“His brothers stood motionless, dumb with fear and amazement. The ruler of Egypt their brother Joseph, whom they had envied and would have murdered, and finally sold as a slave! All their ill treatment of him passed before them. They remembered how they had despised his dreams and had labored to prevent their fulfillment. Yet they had acted their part in fulfilling these dreams; and now that they were completely in his power he would, no doubt, avenge the wrong that he had suffered.
“Seeing their confusion, he said kindly, ‘Come near to me, I pray you;’ and as they came near, he continued, ‘I am Joseph your brother, whom ye sold into Egypt. Now therefore be not grieved, nor angry with yourselves, that ye sold me hither: for God did send me before you to preserve life.’ [Genesis 45:4, 5.] Feeling that they had already suffered enough for their cruelty toward him, he nobly sought to banish their fears and lessen the bitterness of their self-reproach. …
“The news of what had taken place was quickly carried to the king, who, eager to manifest his gratitude to Joseph, confirmed the governor’s invitation to his family, saying, ‘The good of all the land of Egypt is yours.’ [Genesis 45:20.] The brothers were sent away abundantly supplied with provision and carriages and everything necessary for the removal of all their families and attendants to Egypt.” Patriarchs and Prophets, 230, 231.
7 How did Pharaoh deal with Jacob and his family at their arrival in Egypt? Genesis 45:16–20; 47:5–7. How was Pharaoh rewarded?
Note: “Joseph brought his father also to be presented to the king. The patriarch was a stranger in royal courts; but amid the sublime scenes of nature he had communed with a mightier Monarch; and now, in conscious superiority, he raised his hands and blessed Pharaoh.” Patriarchs and Prophets, 233.
8 Who was Rahab, and what kindness did she show to the Israelite spies? Joshua 2:1–7.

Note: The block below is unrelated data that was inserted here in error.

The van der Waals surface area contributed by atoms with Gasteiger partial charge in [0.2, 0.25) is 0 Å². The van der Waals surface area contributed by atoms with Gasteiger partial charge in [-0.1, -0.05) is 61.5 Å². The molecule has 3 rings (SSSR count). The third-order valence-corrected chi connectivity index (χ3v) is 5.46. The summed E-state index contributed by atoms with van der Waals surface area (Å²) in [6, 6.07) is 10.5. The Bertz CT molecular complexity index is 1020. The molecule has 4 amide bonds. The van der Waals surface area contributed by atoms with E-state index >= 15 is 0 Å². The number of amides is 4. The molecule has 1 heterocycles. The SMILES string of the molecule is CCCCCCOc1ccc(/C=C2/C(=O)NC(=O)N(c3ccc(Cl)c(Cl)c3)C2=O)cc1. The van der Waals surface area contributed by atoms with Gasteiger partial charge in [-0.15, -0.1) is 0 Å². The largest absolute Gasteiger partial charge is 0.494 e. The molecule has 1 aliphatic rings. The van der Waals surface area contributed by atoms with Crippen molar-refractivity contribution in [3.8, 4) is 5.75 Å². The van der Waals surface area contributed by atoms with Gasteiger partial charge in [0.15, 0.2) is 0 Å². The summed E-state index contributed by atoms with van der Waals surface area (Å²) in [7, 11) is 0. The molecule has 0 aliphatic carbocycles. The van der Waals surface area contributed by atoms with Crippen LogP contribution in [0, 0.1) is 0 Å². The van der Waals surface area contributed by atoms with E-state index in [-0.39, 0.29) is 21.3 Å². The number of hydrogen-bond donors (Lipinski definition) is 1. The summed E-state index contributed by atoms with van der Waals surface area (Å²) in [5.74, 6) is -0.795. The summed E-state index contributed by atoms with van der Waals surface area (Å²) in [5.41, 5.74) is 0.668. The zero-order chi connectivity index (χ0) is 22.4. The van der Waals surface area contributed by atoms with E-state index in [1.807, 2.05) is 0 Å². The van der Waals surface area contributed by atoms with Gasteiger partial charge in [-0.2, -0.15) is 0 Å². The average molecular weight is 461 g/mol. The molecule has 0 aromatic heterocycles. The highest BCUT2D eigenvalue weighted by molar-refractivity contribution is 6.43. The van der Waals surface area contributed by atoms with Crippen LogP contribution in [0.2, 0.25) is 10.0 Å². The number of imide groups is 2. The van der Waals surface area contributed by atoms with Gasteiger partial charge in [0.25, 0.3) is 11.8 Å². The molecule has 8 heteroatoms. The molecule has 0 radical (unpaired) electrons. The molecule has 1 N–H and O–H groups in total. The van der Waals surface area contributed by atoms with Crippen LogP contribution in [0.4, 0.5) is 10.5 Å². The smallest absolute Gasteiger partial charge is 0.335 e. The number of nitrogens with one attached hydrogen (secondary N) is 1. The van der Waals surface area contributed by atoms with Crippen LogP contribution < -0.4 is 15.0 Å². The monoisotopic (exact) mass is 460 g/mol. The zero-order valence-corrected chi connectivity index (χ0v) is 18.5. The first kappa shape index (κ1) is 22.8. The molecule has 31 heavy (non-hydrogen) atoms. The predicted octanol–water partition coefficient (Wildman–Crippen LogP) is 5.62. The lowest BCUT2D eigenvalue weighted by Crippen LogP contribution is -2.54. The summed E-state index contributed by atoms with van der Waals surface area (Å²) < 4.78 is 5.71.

Note: “A few miles beyond the [Jordan] river, just opposite the place where the Israelites were encamped, was the large and strongly fortified city of Jericho. This city was virtually the key to the whole country, and it would present a formidable obstacle to the success of Israel. Joshua therefore sent two young men as spies to visit this city and ascertain something as to its population, its resources, and the strength of its fortifications. The inhabitants of the city, terrified and suspicious, were constantly on the alert, and the messengers were in great danger. They were, however, preserved by Rahab, a woman of Jericho, at the peril of her own life. In return for her kindness they gave her a promise of protection when the city should be taken.” Patriarchs and Prophets, 482, 483.
9 How was Rahab’s faith rewarded? Joshua 2:8–13; 6:25; Hebrews 11:31.
Note: “God’s judgments were awakened against Jericho. It was a stronghold. But the Captain of the Lord’s host Himself came from heaven to lead the armies of heaven in an attack upon the city. Angels of God laid hold of the massive walls and brought them to the ground. God had said that the city of Jericho should be accursed and that all should perish except Rahab and her household. These should be saved because of the favor that Rahab showed the messengers of the Lord.” Testimonies, vol. 3, 264.
“All the inhabitants of the city [Jericho], with every living thing that it contained, ‘both man and woman, young and old, and ox, and sheep, and ass’ [Joshua 6:21], were put to the sword. Only faithful Rahab, with her household, was spared, in fulfillment of the promise of the spies. The city itself was burned.” Patriarchs and Prophets, 491.
“Through the teaching of the sacrificial service, Christ was to be uplifted before the nations, and all who would look unto Him should live. All who, like Rahab the Canaanite and Ruth the Moabitess, turned from idolatry to the worship of the true God were to unite themselves with His chosen people.” Prophets and Kings, 19.
10 How did Job treat the poor and the strangers, and how was his faith rewarded? Job 29:12–16; 31:32; 42:10–17.
11 Why is hospitality required even of those who are not especially rich in this world’s goods? Deuteronomy 26:12, 13.